We began to get the impression that we were being led around the beach. The cry started sounding more like "Come HERE!" to me. Indeed, when we left the beach, the bird ran ahead of us, escorting us all the way along about two hundred feet of pathway. Then it took off and arrowed back to the beach area where we'd first encountered it.
The bird was a semipalmated plover, a reasonably common Kodiak summer resident. It makes its nest in grassy areas just before the shoreline, and forages for insects in the grass or for small marine organisms along the shore. In winter the plovers migrate south, as far as South American coastal regions.
I'd been familiar with another bird, the killdeer, that calls attention to itself, producing a realistic broken wing display when it feels the nest is threatened. This type of behavior is called a distraction display, and is most likely to be seen in shore birds and some other ground nesters. Some displays are extreme. One species, in the "rodent run," scurries stooped on its legs, dragging its wings in semblance of a second pair of legs, while making un-birdlike squeals.
I've gone down to the beach alone several times since then, and the plover appears on cue, though I don't get the full escort treatment my wife and I received. Perhaps two potential predators produce a more exaggerated form of the behavior. Distraction displays also seem to lose intensity if repeated visits by a possible predator result in no threat to the nest.
These plover encounters got me thinking about other deceptive signals seen in the animal world. From our plover, we got a "follow me" signal, presumably misdirecting us with bad information that resulted in our being lured away from a nest among the grasses. If I were a plover predator, the mother bird incurred some little risk, with the consequence to me being a missed plover hatchling meal.
Another example in which the result is a missed meal is behavior of a tropical tanager shrike. When it sees another bird pursuing an insect, it emits a predator alarm cry. As the other bird responds to the ruse by taking cover, the false alarm caller grabs the sought-after insect. Consequences are more severe for some other receivers of bad information. A predatory firefly can mimic the flashing mating signals of females of its prey firefly species. Amorous males, seeing the flash below them, dive into the grass to find themselves in a situation both unexpected and unpleasant. Angler fish use a somewhat similar strategy--based on eating rather than mating--of attracting prey fish by wriggling a lure held just above the mouth of the predatory angler.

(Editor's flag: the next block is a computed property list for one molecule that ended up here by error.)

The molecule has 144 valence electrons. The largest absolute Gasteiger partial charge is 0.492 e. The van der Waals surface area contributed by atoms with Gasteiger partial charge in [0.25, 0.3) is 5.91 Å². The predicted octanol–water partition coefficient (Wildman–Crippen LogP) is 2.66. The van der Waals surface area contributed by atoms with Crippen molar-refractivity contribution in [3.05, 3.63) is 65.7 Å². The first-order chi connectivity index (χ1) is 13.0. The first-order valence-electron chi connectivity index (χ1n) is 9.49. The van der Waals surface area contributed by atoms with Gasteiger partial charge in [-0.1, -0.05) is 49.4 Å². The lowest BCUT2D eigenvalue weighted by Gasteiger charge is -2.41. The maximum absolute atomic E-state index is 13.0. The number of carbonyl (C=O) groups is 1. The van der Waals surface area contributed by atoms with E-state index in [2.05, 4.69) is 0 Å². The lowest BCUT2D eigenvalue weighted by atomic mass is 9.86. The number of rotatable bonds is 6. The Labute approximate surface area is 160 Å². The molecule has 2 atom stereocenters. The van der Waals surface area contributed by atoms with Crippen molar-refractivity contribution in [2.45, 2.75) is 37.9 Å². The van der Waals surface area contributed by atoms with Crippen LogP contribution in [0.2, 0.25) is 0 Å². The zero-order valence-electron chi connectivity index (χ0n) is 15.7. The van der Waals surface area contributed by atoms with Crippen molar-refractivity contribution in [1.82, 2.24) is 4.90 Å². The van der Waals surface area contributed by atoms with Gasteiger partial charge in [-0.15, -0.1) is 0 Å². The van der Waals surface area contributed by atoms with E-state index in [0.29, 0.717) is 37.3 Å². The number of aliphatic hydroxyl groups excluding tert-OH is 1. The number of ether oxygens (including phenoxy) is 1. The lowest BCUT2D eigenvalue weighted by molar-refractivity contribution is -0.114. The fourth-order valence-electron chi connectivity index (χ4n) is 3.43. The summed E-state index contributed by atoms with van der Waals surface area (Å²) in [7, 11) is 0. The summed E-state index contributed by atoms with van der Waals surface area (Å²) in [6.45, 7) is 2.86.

Humans, of course, are accomplished at giving out bad information when situations call for it. During World War II, camouflage based on misdirection became an art form. Inflatable rubber tanks and aircraft were positioned in conspicuous areas far removed from the real targets. One of my childhood memories of wartime Los Angeles is driving with my parents under the camouflage netting covering streets around the Lockheed aircraft factory and looking up to see a whole false landscape of houses, farms and fields constructed on the netting itself.
Kodiak apparently had its own distraction display at that time. This, of course, was our "False Village," a set of lighted window frames to deceive aircraft at night. Presumably attacking aircraft would fly by the blacked out Real Kodiak and use the False Kodiak as their guideline for bomb runs on the Navy Base at Women's Bay. The result of the misdirection would be a tremendously cratered Saltery Cove Road (almost indistinguishable from what exists today, come to think of it). We've been unable to pinpoint exactly where this camouflage effort was located--most discussions have it somewhere along Middle Bay, though there are other possibilities. We think it did exist, or, if it didn't exist, it certainly should have. (If anyone in the reading audience has some specifics on False Kodiak, please give me a call at Fort Abercrombie!)
A number of examples of misdirection by giving bad information appear among the animal world, but it may be that our human species is the one that most successfully capitalizes on the technique as both a survival and a social strategy.